JINNI’s MOVIE sEARCH NOW WORKs WItH NEtFlIx
by stan schroeder | 3/16/09 | Mashable tpburl.com/rfy14t Want to see an action movie that features a future dystopia? Or, perhaps, something humorous and similar to Ted Demme’s wonderful 1996 movie, Beautiful Girls? Jinni is a semantic movie search engine that lets you do exactly that; and as far as semantic search goes, it’s one of the most useful tools I’ve seen. We’ve written about Jinni before, but now they’ve added a very interesting new feature: complete integration with the Netflix API. That means you can semantically search through the Netflix catalog even without visiting Netflix. You can also discover movies within the Netflix Watch Instantly catalog, add titles to Netflix queue, or even start streaming directly from within Jinni. Additionally, you can import ratings and reviews from Netflix, so that Jinni’s recommendation engine has something to base its initial suggestions on. Finally, you can import Netflix rental history, and Jinni will only recommend movies you haven’t seen. If you’re a Netflix user, I’m sure that Jinni will definitely be worth your time. It does for movies what Pandora’s done for music, and having it work with Netflix is a great practical implementation of the technology.
Craig Fisher a.k.a. @fishdogs - Craig is an it and executive recruiter who co-founded a-list solutions staffing firm. on twitter he offers tweets on how to find a job in the web industry, hiring tips and tricks, along with professional career advice. Jim Durbin a.k.a. @smheadhunter - a social media recruiter, Jim is active on the twitter scene. his goal is to partner “social media gurus” with the right companies. Jim responds to followers’ questions, offers general recruiting advice and sends out “teaser” tweets for positions he thinks followers might be interested in. Jennifer McClure a.k.a. @Cincyrecruiter - Jennifer is an executive recruiter/coach. she often tweets out specific advice for job seekers, including words not to use on a resume. Jennifer is accessible to her followers and tweets about non-recruiting topics as well. laurie DesAutels a.k.a. @biotechjobs - laurie recruits a specific niche, looking for senior level leaders in the biotech and pharmaceutical industry. her tweet stream includes links to other job search resources and lots of twitter information. Job search tools & resources a reactive job search on twitter probably isn’t the best way to find a job. there are many new twitter tools and applications to assist with a proactive job search.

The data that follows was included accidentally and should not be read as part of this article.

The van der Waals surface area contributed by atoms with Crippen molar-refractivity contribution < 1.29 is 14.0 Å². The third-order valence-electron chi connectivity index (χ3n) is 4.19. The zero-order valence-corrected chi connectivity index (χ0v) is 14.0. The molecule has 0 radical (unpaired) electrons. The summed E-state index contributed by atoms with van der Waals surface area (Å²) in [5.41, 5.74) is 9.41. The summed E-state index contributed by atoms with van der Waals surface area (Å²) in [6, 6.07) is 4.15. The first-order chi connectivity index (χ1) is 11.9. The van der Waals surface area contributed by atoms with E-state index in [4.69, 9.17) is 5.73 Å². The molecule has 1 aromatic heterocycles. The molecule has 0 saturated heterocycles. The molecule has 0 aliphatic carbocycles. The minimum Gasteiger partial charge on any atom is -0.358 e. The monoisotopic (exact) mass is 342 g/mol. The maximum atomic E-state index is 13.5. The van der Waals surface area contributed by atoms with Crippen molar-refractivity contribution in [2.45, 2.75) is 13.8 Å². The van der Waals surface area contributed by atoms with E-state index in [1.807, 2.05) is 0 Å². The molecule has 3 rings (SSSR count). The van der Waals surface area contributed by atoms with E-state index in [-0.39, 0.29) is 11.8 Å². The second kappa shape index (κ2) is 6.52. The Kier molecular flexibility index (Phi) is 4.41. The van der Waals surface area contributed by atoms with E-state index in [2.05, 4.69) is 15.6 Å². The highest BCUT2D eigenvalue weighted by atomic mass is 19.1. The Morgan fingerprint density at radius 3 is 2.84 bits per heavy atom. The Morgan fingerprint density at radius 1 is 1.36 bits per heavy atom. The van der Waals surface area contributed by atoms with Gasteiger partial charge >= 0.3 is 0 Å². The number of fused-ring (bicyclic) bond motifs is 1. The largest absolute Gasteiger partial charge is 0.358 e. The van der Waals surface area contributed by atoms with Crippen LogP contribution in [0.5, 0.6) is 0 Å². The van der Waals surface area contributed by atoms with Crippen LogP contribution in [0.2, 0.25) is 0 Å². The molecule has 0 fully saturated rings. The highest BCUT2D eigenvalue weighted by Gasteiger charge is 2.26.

Charlotte dunkley trotman | tpburl.com/0r8z7c
Joanne deCaro | tpburl.com/n9mfwh
Chris Knight | tpburl.com/rf7532
tHE PRINtED BlOg
i’M a travel addict But is it Nature Or Nurture?